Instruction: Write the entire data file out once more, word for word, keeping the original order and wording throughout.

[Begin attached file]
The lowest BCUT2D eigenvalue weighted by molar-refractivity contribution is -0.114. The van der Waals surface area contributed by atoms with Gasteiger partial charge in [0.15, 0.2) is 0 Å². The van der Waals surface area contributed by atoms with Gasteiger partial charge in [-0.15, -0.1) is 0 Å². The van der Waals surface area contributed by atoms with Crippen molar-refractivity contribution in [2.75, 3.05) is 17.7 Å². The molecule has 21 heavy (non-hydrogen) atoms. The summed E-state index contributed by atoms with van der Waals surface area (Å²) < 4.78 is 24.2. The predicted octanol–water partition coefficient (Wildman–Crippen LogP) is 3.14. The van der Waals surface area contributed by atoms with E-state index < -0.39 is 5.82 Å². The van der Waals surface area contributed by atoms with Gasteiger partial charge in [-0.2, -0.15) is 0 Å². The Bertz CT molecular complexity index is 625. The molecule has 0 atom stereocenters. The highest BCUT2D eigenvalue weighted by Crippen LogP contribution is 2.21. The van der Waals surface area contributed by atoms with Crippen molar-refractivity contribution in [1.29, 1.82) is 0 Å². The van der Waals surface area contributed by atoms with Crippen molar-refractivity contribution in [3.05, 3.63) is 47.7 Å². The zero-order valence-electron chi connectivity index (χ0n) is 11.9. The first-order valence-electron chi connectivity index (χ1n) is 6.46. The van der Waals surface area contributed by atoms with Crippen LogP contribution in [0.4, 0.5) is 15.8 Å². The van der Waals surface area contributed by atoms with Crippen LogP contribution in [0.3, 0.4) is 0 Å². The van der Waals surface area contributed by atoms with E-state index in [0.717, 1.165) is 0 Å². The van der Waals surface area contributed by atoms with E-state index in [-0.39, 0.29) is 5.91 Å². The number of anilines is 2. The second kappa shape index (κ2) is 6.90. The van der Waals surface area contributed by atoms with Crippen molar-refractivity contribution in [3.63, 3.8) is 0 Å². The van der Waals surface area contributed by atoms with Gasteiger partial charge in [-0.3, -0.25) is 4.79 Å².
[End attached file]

The lowest BCUT2D eigenvalue weighted by molar-refractivity contribution is -0.114. The van der Waals surface area contributed by atoms with Gasteiger partial charge in [0.15, 0.2) is 0 Å². The van der Waals surface area contributed by atoms with Gasteiger partial charge in [-0.15, -0.1) is 0 Å². The van der Waals surface area contributed by atoms with Crippen molar-refractivity contribution in [2.75, 3.05) is 17.7 Å². The molecule has 21 heavy (non-hydrogen) atoms. The summed E-state index contributed by atoms with van der Waals surface area (Å²) < 4.78 is 24.2. The predicted octanol–water partition coefficient (Wildman–Crippen LogP) is 3.14. The van der Waals surface area contributed by atoms with E-state index < -0.39 is 5.82 Å². The van der Waals surface area contributed by atoms with Gasteiger partial charge in [-0.2, -0.15) is 0 Å². The Bertz CT molecular complexity index is 625. The molecule has 0 atom stereocenters. The highest BCUT2D eigenvalue weighted by Crippen LogP contribution is 2.21. The van der Waals surface area contributed by atoms with Crippen molar-refractivity contribution in [1.29, 1.82) is 0 Å². The van der Waals surface area contributed by atoms with Crippen molar-refractivity contribution in [3.05, 3.63) is 47.7 Å². The zero-order valence-electron chi connectivity index (χ0n) is 11.9. The first-order valence-electron chi connectivity index (χ1n) is 6.46. The van der Waals surface area contributed by atoms with Crippen LogP contribution in [0.4, 0.5) is 15.8 Å². The van der Waals surface area contributed by atoms with Crippen LogP contribution in [0.3, 0.4) is 0 Å². The van der Waals surface area contributed by atoms with E-state index in [0.717, 1.165) is 0 Å². The van der Waals surface area contributed by atoms with E-state index in [-0.39, 0.29) is 5.91 Å². The number of anilines is 2. The second kappa shape index (κ2) is 6.90. The van der Waals surface area contributed by atoms with Crippen molar-refractivity contribution in [3.63, 3.8) is 0 Å². The van der Waals surface area contributed by atoms with Gasteiger partial charge in [-0.3, -0.25) is 4.79 Å².